This is a bit like walking, the system is not truly balanced, it is a series of controlled falls. The key point is that the sculler has reference to the water during the drive to control the body in preparation for the next recovery.
Points about body inertia control:
Summarising the above into a hierarchy we get Table 3. Depending on the level of stability offered by the boat, different control techniques can be used to keep the boat flat. I suspect that beginners in crew boats might tend to learn these skills more or less in the sequence shown in the table. Scullers would do it differently (don't they always?).
|Affected by oars||yes||yes||yes|
Table 3. Hierarchy of control techniques workable in different boat types.
Points to note:
To summarise the main conclusions from Part 1 in no particular order:
Some of the above may be news to some people, I make no apologies if they are all obvious. Checking around among members of Furnivall Sculling Club during the preparation of this article it became apparent that people have quite widely different ideas about whether boats are stable or not, what causes it, how to balance boats in practice and whether all boats work the same or not.
As far as I can see the classic coaching points that most people trot out are unchanged by this analysis, but the reasons behind them and how they might be presented to a crew may be affected.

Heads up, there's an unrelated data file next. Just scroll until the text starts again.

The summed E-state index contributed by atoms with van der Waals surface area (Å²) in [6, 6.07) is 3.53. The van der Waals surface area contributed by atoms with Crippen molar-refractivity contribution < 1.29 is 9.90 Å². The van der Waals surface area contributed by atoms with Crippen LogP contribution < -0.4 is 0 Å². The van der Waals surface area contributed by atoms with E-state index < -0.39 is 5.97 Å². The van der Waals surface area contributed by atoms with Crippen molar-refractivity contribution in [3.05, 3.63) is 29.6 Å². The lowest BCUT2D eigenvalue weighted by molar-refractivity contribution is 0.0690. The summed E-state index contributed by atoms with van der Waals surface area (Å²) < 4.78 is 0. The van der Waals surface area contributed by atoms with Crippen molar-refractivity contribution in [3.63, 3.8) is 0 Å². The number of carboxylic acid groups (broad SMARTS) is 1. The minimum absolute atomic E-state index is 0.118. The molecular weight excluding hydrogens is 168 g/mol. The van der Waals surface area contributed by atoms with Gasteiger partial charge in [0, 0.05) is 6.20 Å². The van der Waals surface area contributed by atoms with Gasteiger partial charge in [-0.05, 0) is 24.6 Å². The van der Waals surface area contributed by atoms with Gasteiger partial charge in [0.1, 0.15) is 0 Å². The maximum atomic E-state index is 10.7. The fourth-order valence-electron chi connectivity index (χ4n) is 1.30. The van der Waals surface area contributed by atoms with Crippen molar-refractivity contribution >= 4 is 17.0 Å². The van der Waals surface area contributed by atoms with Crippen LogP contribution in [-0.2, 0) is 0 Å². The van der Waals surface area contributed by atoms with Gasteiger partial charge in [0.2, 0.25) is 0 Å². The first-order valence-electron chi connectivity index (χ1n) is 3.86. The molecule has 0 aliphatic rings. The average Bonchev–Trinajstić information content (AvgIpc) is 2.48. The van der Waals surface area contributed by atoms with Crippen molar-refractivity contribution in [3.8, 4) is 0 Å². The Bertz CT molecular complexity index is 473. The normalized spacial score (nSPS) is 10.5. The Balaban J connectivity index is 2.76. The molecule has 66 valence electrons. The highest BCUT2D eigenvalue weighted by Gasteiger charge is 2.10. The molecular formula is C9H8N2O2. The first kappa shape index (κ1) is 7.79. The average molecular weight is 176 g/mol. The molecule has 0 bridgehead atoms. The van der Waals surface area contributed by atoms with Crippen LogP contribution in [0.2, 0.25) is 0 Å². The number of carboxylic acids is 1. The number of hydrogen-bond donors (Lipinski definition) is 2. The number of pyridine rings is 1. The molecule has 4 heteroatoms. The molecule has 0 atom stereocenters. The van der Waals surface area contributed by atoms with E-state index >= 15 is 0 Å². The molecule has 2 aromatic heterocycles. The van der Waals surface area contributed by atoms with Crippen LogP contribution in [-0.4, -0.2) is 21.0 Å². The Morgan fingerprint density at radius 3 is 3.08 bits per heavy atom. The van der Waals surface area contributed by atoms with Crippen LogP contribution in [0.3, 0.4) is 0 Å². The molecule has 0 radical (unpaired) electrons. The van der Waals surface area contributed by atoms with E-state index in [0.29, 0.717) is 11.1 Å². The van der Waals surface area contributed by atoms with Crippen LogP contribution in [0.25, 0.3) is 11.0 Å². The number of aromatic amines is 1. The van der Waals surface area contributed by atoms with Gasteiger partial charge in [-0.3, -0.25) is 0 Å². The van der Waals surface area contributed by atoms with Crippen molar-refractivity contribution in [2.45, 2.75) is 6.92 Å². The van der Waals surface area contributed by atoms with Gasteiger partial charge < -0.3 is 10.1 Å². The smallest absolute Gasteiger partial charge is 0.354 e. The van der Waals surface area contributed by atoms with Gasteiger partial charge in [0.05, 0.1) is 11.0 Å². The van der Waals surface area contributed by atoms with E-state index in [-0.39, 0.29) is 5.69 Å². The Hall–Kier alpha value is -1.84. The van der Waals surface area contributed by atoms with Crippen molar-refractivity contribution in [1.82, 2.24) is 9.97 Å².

Suggestions might include:
They are the product of evolution. It was found that finer boats went faster. As they got thinner the best rowers or scullers could still learn to control them, just. The first formal analysis of ship stability was done in the 1870's by Mr Froude (he of the Froude number) for the Royal Navy after some new battleships turned over unexpectedly. The outrigged shell was developed in the 1840's and 50's, they didn't know it couldn't be done, so they did it!
If you consider that the reaction time to produce a large action in response to unexpected events is of the order of a second or so then it is hard to see how reactive type control alone looks after flatness during a recovery that lasts around a second at racing speeds. I think that flatness needs to be asserted via some combination of hull stability and technique.
Of course the crew have to (try and) fix any major disturbances in the boat as they arise.